Well, after about 6 or 7 hours, the epoxy I used to seal the wood had become tack-free (at least mostly.) So, I began to unroll the fiber-glass onto it. I am using 50″ wide cloth giving me plenty of room, so the most efficient way is to have the cloth go slightly diagonally across the hull, so that the next layer can overlap into the tapered bit of cloth left over. Additionally, ‘glass has a tendency to conform better to curvature when it is cut at a bias. Once I had it rolled out, I trimmed it to within about 2 inches of the hull and then began to smooth it out with a dry brush (see video.)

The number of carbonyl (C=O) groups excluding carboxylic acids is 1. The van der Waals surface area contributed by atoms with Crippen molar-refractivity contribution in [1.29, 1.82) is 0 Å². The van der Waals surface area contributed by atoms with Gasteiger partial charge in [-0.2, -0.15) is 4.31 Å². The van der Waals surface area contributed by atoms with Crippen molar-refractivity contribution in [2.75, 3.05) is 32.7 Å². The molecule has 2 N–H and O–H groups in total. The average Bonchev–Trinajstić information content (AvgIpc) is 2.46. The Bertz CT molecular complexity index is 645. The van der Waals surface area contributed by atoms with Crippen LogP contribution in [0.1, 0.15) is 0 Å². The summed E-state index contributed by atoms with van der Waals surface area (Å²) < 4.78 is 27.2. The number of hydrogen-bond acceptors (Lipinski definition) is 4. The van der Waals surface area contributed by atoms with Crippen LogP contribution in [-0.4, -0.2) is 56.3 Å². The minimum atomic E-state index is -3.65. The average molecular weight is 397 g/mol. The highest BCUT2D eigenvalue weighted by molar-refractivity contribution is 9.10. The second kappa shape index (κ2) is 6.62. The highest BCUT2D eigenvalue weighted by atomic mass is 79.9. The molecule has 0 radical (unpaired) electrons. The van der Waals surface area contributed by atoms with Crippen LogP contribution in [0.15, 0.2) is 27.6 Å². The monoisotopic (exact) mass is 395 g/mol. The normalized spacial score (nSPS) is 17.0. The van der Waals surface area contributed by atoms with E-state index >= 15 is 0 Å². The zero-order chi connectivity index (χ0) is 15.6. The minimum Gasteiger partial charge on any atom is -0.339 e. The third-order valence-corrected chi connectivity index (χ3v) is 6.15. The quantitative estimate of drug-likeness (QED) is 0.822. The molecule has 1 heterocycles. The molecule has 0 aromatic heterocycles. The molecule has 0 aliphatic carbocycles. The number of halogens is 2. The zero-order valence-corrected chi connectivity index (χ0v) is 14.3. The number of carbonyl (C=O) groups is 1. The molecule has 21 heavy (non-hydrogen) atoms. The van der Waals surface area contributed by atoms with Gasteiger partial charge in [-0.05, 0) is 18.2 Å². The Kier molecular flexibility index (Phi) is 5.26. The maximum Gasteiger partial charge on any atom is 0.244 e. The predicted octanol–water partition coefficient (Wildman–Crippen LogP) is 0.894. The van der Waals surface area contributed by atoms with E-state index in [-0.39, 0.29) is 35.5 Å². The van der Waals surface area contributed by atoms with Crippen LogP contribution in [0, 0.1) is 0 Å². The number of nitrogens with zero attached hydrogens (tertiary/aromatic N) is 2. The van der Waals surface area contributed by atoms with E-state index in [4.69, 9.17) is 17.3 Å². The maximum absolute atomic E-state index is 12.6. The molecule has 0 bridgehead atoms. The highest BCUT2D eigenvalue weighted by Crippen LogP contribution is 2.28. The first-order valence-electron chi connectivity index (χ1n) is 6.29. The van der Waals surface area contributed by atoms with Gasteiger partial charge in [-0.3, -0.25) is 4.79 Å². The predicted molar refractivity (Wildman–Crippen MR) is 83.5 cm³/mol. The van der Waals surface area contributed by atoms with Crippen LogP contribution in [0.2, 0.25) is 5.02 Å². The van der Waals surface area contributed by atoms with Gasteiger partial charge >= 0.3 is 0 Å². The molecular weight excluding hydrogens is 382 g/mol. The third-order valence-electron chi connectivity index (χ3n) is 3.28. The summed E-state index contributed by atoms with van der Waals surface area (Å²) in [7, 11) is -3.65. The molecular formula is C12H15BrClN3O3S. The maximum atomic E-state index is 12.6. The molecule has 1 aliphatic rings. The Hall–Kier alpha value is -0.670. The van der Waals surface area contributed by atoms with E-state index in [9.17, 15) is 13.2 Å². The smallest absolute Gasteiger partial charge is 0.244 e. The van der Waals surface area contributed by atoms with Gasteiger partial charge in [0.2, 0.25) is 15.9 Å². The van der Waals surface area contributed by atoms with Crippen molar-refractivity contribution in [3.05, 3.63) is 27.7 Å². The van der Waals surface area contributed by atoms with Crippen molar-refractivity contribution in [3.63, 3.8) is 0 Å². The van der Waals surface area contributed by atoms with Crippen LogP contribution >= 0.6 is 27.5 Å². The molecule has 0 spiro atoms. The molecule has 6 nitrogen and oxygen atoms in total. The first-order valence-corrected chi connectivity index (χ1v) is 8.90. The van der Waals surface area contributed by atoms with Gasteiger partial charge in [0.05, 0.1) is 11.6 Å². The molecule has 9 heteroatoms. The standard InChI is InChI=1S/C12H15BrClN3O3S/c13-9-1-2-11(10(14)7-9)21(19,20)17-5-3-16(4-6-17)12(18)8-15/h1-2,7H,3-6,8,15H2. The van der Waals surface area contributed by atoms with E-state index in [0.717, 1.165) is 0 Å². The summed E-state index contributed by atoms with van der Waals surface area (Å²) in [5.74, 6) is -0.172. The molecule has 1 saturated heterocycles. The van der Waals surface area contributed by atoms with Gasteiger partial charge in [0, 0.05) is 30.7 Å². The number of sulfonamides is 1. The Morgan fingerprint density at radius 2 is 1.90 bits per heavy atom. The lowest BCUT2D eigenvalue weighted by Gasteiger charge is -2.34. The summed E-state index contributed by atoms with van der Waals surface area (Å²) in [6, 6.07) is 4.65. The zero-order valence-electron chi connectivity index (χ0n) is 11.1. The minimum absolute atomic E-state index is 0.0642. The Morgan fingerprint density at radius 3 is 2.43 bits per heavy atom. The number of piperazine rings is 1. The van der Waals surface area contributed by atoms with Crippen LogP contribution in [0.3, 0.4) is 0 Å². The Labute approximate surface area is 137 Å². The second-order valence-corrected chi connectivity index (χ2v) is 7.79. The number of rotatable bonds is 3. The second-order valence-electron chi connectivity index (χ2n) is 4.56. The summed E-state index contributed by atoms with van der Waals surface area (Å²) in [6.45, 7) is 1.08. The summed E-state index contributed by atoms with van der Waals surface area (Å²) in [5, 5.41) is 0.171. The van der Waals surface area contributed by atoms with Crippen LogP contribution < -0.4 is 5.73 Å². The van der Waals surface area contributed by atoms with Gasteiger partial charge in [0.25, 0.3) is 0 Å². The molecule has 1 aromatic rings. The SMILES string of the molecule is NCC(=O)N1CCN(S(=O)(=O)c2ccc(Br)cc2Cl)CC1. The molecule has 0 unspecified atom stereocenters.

Next came the epoxy. I applied it pretty much the same way as I sealed the hull, using a 3″ foam roller, working from one end to the other on one side of the keel, then the other side in the same direction (see video.) The ends need a little fussing to get the ‘glass to conform to the sharp curvature, but in the end it did so without difficulty. Once the whole hull was wetted-out, I went over the ‘glass with a squeegee to remove excess epoxy. You don’t want too much epoxy as it will “float” the ‘glass, at the same time, too little will prevent it from adhering to the wood. It should look wet but not glossy according to Nick Schade’s book.